FORMED fuels discipleship in archdiocesan parishes

| May 10, 2017 | 2 Comments

One-size-fits-all faith formation programs don’t exist, but a new online platform called FORMED has taken a serious stab at providing a wealth of resources to fit with the hectic lives of parishioners.

“Not everybody has the time to be able to sign up for a multi-week series or be able to come to the parish because they work or they have different schedules,” said Andy Wagenbach, co-director of faith formation and youth ministry at St. Peter in North St. Paul. “They can do these things at their house. The fruit of that is that they’re able to still be formed even though they’re not able to come on site.”

Forty parishes in the Archdiocese of St. Paul and Minneapolis have been offering the program since it launched in 2015. FORMED provides a one-stop shop of formation materials ranging from videos to Church documents to help adults, youth and families grow in their faith. The program was created by the Augustine Institute in Denver, which has provided both faith formation and theological education since 2004.

“It’s meant to be in every home within the parish really empowering, enabling parishioners to take ownership of their own formation, so that the great teachings of the Catholic Church aren’t confined to a parish program,” said Annie Grandell, YDisciple coordinator for the Augustine Institute.

Grandell became familiar with FORMED while using the Augustine Institute’s YDisciple program as the youth minister for St. Michael and St. Mary in Stillwater. YDisciple provides online material for small groups of youth to grow in their faith, and is now among the resources at FORMED.

St. Peter has also used YDisiciple through FORMED for youths and the St. Peter Catholic School students in grades five through eight. Families in the St. Peter’s young family ministry also use FORMED talks at home, and they discuss them at the ministry’s gatherings.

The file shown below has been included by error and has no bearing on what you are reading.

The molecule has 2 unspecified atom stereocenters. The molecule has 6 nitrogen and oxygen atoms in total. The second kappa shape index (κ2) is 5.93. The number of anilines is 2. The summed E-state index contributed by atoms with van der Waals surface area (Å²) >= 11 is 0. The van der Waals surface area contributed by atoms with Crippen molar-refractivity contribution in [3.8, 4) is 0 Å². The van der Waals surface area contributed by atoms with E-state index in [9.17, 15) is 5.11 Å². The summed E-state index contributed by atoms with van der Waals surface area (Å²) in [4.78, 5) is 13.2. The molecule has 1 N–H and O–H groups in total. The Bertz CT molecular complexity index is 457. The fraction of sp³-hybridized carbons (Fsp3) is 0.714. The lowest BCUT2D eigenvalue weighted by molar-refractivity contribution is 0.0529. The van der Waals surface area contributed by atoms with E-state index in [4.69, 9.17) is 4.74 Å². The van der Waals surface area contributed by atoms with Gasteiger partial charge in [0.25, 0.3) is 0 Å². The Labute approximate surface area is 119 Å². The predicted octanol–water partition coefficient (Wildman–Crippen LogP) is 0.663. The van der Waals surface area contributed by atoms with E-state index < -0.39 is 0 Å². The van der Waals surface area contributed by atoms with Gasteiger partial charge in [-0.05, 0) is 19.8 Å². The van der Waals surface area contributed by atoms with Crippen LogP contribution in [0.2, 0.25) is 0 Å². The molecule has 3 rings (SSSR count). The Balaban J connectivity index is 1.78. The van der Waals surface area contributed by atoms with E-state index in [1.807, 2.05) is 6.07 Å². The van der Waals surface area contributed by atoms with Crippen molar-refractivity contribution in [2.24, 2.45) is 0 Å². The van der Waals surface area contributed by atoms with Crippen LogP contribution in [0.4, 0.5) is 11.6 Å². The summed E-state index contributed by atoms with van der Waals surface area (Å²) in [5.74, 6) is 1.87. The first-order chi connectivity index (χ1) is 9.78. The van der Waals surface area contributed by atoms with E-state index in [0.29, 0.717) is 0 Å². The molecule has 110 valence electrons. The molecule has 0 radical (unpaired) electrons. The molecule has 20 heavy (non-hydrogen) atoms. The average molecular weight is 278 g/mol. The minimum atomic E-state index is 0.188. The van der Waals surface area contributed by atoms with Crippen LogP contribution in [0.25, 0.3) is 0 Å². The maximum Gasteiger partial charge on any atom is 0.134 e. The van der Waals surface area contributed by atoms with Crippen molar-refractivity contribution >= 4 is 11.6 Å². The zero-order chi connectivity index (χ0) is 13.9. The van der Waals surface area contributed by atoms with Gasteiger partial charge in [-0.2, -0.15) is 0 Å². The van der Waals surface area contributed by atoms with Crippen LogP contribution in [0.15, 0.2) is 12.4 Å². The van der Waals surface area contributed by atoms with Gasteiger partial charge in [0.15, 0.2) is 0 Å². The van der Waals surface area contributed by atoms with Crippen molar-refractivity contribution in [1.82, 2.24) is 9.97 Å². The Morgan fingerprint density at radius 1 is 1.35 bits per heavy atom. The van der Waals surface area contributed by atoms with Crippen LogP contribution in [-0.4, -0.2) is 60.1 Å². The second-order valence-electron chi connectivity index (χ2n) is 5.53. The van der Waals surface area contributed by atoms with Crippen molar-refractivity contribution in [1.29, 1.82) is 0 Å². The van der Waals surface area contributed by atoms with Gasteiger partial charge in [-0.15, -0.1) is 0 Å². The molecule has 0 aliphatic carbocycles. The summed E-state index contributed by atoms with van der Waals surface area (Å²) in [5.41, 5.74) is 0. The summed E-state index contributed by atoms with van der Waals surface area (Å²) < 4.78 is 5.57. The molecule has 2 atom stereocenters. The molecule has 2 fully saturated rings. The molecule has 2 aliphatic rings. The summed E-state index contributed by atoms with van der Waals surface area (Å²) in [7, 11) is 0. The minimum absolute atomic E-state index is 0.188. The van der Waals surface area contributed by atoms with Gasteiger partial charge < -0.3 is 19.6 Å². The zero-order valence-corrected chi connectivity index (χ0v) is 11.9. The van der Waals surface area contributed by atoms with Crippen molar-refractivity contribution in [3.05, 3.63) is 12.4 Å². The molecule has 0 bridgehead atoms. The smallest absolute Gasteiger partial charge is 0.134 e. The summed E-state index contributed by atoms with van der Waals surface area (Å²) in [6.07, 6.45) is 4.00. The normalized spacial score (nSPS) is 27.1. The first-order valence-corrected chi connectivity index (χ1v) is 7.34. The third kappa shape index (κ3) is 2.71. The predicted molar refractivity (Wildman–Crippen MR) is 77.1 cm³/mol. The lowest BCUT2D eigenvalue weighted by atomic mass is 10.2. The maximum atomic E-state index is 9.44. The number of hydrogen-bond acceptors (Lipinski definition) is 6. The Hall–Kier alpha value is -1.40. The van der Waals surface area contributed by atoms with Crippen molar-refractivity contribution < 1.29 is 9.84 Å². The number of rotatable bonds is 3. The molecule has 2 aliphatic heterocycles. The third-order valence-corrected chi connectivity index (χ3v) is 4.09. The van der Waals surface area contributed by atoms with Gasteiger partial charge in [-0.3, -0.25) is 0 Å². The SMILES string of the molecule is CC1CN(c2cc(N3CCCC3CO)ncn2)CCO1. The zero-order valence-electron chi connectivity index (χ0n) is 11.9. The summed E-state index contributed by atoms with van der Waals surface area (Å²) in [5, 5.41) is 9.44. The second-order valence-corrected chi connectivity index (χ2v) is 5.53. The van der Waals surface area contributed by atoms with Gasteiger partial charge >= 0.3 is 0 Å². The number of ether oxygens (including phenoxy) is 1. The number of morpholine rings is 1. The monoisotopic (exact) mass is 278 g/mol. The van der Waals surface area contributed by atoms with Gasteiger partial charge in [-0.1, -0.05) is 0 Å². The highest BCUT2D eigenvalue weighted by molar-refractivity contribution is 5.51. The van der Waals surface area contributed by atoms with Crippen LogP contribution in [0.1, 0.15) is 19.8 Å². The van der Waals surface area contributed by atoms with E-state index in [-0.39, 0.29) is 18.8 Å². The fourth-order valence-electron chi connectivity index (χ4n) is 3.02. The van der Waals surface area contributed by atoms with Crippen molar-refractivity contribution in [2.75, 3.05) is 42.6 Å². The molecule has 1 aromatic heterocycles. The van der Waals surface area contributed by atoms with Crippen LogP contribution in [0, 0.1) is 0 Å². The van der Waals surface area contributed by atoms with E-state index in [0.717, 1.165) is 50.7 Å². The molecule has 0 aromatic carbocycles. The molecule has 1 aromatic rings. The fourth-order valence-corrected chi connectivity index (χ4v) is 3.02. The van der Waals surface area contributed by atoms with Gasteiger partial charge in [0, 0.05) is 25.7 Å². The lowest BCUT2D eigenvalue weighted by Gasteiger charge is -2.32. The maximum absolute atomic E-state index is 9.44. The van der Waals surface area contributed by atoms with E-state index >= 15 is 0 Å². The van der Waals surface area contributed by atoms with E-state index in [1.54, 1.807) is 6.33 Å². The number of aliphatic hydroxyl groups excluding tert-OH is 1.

FORMED draws from a wealth of Catholic resources such as Ignatius Press and Catholic Lighthouse Media. Content works across a variety of devices, from desktop computers to smart phones, and doesn’t require supplement CDs, DVDs or workbooks.

Its content provides a boon for sacramental preparation, which is how St. Michael in Farmington has used the program. Kathy Ruhland, the parish’s director of faith formation, said the parish has found it valuable since subscribing in 2016.

She gave the example of a family that asked to watch and discuss together a FORMED video on confession for their child’s make-up lesson, even though parent participation wasn’t required. Ruhland didn’t hesitate to grant permission.

“Because the goal is to have families embrace this and talk about it as a family [and] have it bolster their faith,” she said.

Wagenbach said he has seen FORMED build marriages, since couples can watch and discuss videos. Some of the couples who went through FORMED’s “Beloved Series” on marriage shared with him that “it was kind of the first time in their marriage that they had actually done a series together as a couple. Some of them had been married eight to 10 years.”

While FORMED has content for children, youths and families, it doesn’t stop there. Ruhland said most of the content works for adult faith formation. Last fall, St. Michael hosted a Bible study on the Eucharist using FORMED content.

Numbers for participation in FORMED still have much room to grow. Parishes pay $1,680 per year to give every parishioner access to the site. St. Michael in Farmington has 284 subscribers. St. Peter is up to 350, after encouraging parishioners to try it during Lent and Advent.

Ruhland and Wagenbach said they hope to see more participation and that there’s been good feedback thus far.

“I think the biggest thing [for participants] is just realizing that instead of maybe watching Netflix, they can watch something about their faith,” Wagenbach said.

Correction: This story was updated to correct the amount that parishes pay annually for FORMED. A previous version stated the amount was $16,180.

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  • Marcia

    Is each parish paying $16,180 per year for this? That would be almost $60 per user in Farmington. There are so many excellent Catholic resources online that are free. That price seems crazy high. You could by everyone in the parish a copy of the Catechism and hire a part-time instructor to walk them through it for that. Also, there is tons of great Catholic material on Netflix. It’s not an either/or. http://patrickmadrid.com/a-plethora-of-catholic-movies-available-on-netflix/

    • Larry M

      $1680.00